From what I understand a typical interactive truss system would need substantial calculations since every component affects the entire system. I think you could arbitrarily stop at a given number of iterations at cost of accuracy in the simulation, but I don't know if that's the approach these games use (bridge building games are an example of truss systems). On the other hand, games like Dig or Die have a quite complex structural system that also takes torque into account (I believe) and compression and is very fast and works on very extensive systems. I guess the basic calculations could be similar, but if not I'm interested in both approaches.

Do you guys know how these are made? Do they have an arbitrary limitation or do they use a different algorithm altogether? Also, I guess whatever you guys come up with can be applied to 3D systems but if not or if it's not obvious please at least give a clue on how you could use it for 3D since I'm interested in this for both 2D and 3D games.

I know I'm not supposed to thanks here but I find unfair not to at least thank you for your time in advance, I hope this paragraph don't get removed.

EDIT: If I were to make a guess I'd say Dig or Die stores vectors for each block and then run an iterative algorithm up to a point that the extra accuracy in the simulation is meaningless for the limits of the system (for example, the system would be too large to not collapse anyway), so it's limited by a semi-arbitrary (because it's based on application) number of iterations. But I could be wrong.

  • \$\begingroup\$ In short, yes, commonly it's iterative, with a time step and iteration count that can be tuned for speed vs quality. It is also possible to set up a large matrix and satisfy all constraints at once but that can be a lot more challenging and impractical or impossible in some situations. \$\endgroup\$
    – Alan Wolfe
    Sep 17 '16 at 15:37

I am the dev of Dig or Die, so I can give a little more details about the game physics

Indeed the most crucial point was the performances, as in the game you can build thousands of physical blocks, and much important I have other things more complex to simulate (rain/water) so I can spare very very few CPU time for the building physics.

So I actually did a sort of... I don't know, a custom personal algorithm not very accurate, but it works fine enough for the game. I've 1 vector for each block intersection (so each block is linked by up to 4 vector, one on each side of it). Each block has a "weight", and "pushes" the vectors around it (equally) so the total of the vectors magnitude is equal to its height. When a block is anchored to the ground, all the forces/weight that are pushed into it are never "pushed back", so naturally with enough iterations the whole system find a balance. The weight/force will sort of "flow" to the anchoring points, and manage very well changes on the structure. You can see the result here (with the ingame "Eiffel Glasses" item): enter image description here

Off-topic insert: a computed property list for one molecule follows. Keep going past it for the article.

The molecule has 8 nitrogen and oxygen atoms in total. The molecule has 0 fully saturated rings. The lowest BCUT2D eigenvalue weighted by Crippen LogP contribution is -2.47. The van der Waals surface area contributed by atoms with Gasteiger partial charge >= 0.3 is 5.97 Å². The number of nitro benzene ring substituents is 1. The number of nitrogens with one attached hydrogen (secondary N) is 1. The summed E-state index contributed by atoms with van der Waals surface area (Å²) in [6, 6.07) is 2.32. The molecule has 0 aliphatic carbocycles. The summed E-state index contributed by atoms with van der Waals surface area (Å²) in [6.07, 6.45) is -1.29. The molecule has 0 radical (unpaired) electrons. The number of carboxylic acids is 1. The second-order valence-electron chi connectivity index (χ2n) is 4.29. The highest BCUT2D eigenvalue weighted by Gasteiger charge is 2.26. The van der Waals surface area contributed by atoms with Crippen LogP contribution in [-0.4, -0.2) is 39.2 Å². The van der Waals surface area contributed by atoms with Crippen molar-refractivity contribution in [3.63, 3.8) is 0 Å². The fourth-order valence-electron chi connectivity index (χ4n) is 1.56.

About torques, I simulate it by multiplying the forces that are transmitted horizontally. It's not perfect but it's enough to feel the big difference between building horizontally and vertically

But honestly I don't like that much my system, for some cases it's not very accurate ; mostly because I don't manage the compression and extension. There is probably a way to do a more accurate simulation than mine without more CPU, but my skills (and time) about it were very limited so I did what I could :-)

(PS: you guesses were very good :-) )


I've personally had good success with Iterative Relaxation. I think it follows the laws of physics quite nicely when dealing with objects made of aggregates of blocs. I believe the BridgeBuilder series is based on such a method, though I have no source to confirm this.

Iterative Relaxation is widely used for trusses, but I've successfully simulated large solid objects (concrete) with it: it's quite simply a truss, whose joints carry load instead of being free-turning.

What is interesting, is that relaxation is a technique for resolving static trusses, so it is accurate. In that regard, it is used to iteratively compute a displacement that brings a structure to equilibrium.

But the added value for a game (where we're interested in dynamic environments, because static, at-equilibrium structures are boring) is that we get the chance to actually displace the structure's joints between each iteration, based on the constraints computed so far. You get two major benefits:

  • You have a dynamic structure, which responds correctly to any exterior perturbations
  • You have a structure which responds accurately to loosing supporting members (think rapid unplanned disassembly) by shifting its strain around to other members. It's actually quite enjoyable watching stress flow being moved as joints get broken in a chain event
  • You have a non-linear simulation! Further explanation of what I mean:
    Usually, static analysis makes the hypothesis of small deformation, where the structure does not move far off its initial state. Within these bounds, the static analysis is correct because the joints aren't actually displaced much. But as the structure deforms under crumbling weight, you'll get accurate results all the way the the end with a non-linear simulation, whereas you'll simply get a invalid state from a linear solver

Iterative relaxation is quite simple to put in place, Numerical Stability. I've used RK4 scheme tsuccessfully to achieve stability with large conrete structures. The drawback is it usually has quite small stiffness for performance reason, so may feels quite like soft jelly at times.


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